Sensing the Terrain

If design pedagogy emphasised process and mindset over the material outcome, what would the individual’s experience be?

Figure 1.

The design process requires multi-modal thinking. There is no formula – it can be linear or non-linear, challenging or effortless, simple or complex. Experienced designers understand this, and typically work intuitively – rather than consciously – through the process until reaching a satisfactory outcome. The intangibility of this process presents a significant challenge for learners, educators, and practitioners as typically the primary concerns are the material outcomes.

This obsession with the material outcome in both design education and professional practice is reinforced by assessment, award schemes and more broadly by society itself. Placing such value on the end product undermines the importance of how the artefact came to be. At times designers are asked to reveal the process behind a specific project. However, the verbal and visual articulation of the process too often becomes a polished package akin to the material outcome itself. There is no denying that these anecdotal recounts aim to explicitly reveal aspects of the process, however, much of that communicated relies on implicit and tacit knowledge of the process itself. Do these edited narratives unmask the process, or do they perpetuate the mystery and allure surrounding both creator and outcome? How authentic are these recounts and what could be gained from discussing the less tangible aspects of the process? Do these project and process stories assist learners or do they directly speak to those already in the know? These narratives do support the idea there is a correlation between process and material outcome, but the question remains how can we balance the emphasis, so process and learner mindsets are valued higher.

The research seeks to balance the emphasis on what we value and how it is measured. It seeks to redirect attention away from the material outcome and take a holistic approach to the learning experience. Rather than following the status quo, it looks to reimagine design education by centring the focus on learner mindsets, and the thinking modes required during the design process. On a micro level, the research will address how we effectively support learners so they can act as improvisers, creators, strategists, leaders, and collaborators, but also how to operate in reflective and singular modes. This skill of switching mindsets is challenging, yet one that is essential for learning and design practice.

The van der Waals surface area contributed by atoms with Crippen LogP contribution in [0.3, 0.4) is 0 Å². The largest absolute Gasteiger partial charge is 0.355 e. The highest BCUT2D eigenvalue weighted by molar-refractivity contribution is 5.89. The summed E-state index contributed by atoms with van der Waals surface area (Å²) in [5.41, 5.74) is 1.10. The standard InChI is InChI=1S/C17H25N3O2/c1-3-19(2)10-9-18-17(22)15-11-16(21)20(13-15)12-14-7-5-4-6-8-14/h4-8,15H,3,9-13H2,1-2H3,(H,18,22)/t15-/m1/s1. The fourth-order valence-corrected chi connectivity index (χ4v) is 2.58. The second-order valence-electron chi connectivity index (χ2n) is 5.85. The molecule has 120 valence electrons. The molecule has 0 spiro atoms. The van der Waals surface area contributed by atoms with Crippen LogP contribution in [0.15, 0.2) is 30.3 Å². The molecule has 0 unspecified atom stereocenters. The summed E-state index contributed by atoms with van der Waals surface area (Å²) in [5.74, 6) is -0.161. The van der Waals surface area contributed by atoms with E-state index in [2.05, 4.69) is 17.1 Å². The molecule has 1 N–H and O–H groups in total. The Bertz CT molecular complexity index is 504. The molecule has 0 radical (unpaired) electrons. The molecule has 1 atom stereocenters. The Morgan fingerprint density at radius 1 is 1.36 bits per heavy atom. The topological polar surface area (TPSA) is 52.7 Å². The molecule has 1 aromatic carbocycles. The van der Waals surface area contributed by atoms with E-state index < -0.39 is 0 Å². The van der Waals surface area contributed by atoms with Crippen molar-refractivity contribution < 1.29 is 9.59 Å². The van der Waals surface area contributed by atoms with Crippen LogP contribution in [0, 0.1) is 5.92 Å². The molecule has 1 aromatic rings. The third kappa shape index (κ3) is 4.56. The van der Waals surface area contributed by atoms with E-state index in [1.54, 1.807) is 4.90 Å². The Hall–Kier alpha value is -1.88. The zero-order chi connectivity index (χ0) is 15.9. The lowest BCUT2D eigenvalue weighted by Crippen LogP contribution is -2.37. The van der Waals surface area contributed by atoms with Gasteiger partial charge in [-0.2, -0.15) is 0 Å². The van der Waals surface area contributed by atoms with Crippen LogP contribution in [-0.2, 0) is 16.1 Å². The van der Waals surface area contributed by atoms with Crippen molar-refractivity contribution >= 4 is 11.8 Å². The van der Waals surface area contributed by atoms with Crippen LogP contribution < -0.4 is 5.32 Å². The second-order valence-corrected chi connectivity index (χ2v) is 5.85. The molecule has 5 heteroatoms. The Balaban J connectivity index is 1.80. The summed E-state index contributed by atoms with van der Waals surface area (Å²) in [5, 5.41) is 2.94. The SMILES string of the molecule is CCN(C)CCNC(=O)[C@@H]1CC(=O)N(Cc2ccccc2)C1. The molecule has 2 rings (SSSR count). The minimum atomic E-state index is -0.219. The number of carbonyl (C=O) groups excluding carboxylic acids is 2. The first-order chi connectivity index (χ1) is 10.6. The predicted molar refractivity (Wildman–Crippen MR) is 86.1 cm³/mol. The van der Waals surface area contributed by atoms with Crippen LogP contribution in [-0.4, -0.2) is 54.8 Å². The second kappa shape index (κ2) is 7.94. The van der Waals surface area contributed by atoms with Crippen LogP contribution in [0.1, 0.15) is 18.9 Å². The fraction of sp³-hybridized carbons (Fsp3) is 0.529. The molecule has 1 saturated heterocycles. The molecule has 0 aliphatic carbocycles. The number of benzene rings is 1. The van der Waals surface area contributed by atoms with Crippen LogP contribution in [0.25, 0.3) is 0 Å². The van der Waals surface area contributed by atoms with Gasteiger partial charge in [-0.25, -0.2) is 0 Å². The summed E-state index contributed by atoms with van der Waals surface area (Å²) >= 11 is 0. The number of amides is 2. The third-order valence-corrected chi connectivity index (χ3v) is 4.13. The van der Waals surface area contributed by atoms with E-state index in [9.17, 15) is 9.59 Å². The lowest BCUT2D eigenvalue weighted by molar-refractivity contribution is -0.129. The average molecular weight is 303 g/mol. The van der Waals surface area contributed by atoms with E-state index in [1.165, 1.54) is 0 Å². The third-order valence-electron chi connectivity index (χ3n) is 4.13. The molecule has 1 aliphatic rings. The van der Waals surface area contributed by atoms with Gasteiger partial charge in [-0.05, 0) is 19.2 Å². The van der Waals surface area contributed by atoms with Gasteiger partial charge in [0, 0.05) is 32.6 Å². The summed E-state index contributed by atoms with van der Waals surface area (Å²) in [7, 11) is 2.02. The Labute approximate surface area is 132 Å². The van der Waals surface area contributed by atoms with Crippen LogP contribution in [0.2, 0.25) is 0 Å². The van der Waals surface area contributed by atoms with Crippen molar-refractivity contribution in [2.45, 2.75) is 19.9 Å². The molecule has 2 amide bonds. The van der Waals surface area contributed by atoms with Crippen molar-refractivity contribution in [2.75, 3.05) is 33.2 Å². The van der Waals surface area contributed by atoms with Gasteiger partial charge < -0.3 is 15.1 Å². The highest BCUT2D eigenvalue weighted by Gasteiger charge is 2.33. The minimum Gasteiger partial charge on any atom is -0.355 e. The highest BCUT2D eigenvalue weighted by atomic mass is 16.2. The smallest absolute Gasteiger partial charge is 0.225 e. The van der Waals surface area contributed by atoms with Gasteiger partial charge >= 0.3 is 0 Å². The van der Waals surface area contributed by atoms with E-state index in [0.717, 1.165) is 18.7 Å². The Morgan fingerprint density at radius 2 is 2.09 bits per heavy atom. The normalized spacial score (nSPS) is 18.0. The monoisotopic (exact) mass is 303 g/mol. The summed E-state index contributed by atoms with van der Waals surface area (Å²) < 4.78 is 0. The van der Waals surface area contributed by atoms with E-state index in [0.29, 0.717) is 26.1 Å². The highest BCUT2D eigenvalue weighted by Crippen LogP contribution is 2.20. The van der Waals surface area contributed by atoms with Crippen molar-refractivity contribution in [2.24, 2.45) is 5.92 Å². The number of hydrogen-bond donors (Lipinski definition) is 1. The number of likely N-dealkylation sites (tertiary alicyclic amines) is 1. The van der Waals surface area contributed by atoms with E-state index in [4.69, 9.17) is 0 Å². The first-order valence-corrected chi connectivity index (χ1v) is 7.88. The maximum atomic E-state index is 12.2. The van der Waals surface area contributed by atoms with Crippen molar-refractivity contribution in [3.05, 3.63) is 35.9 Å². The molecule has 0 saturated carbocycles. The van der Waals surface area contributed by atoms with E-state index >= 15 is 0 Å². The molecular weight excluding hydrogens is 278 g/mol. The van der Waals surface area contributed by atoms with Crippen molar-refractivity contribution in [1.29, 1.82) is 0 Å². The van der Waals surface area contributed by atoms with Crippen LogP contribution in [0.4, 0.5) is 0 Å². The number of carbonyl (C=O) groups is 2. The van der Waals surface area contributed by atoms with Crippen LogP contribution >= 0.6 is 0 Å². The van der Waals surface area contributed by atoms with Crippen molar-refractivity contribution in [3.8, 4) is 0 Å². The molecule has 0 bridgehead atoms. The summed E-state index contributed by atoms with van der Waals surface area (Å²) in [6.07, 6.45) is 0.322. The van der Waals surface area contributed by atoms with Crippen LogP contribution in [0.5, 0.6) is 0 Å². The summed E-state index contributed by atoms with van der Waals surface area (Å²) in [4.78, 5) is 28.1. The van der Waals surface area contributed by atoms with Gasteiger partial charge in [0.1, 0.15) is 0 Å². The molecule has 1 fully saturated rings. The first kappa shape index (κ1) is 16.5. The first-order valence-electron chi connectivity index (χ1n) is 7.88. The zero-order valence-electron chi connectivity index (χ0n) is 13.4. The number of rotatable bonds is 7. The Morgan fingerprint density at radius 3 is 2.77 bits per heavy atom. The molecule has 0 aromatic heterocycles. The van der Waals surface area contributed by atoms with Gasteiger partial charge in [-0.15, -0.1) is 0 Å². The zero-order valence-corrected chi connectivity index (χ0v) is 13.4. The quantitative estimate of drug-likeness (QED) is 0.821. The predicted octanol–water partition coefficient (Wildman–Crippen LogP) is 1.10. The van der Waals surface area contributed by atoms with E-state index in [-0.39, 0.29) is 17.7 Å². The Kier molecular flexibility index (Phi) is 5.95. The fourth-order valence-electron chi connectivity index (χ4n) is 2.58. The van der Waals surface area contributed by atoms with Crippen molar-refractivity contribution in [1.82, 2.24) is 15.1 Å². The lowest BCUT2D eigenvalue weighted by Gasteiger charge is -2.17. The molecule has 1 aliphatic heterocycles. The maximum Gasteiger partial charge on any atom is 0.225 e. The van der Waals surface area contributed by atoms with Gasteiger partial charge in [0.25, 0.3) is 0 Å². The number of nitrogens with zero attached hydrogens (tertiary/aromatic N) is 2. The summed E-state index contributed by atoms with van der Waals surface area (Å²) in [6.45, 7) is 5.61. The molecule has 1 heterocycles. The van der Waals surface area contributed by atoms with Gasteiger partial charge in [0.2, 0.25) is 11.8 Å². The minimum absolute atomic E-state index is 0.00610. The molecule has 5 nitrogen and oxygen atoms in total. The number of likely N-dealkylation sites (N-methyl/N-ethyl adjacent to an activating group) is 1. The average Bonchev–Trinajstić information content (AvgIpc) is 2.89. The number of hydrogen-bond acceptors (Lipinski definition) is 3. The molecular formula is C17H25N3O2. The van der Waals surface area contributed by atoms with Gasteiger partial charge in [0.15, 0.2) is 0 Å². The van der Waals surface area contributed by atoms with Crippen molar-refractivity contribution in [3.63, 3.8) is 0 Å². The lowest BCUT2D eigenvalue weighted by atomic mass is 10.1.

Researchers outside of design have explored the value of cultivating specific mindsets through brain-training exercises and mindfulness. However, mindset development largely sits on the periphery of the design process and remains isolated from learning and practice. This research proposes to embed these ideas into the process and assessment rather than perpetuating society’s obsession with the material outcome.

It is important to note that the primary factors of learning, mindset and process, are equally applicable to participants and facilitators. Every interaction is like a dance, you can move together, part ways or trip over each other — everyone plays a role in how the performance comes together. Breaking with the traditional hierarchal structures in education allows individuals to participate and contribute to learning environments in ways previously not possible. You are unlikely to see the words student and teacher within the research documentation, but you may see flattened or flipped hierarchal structures.

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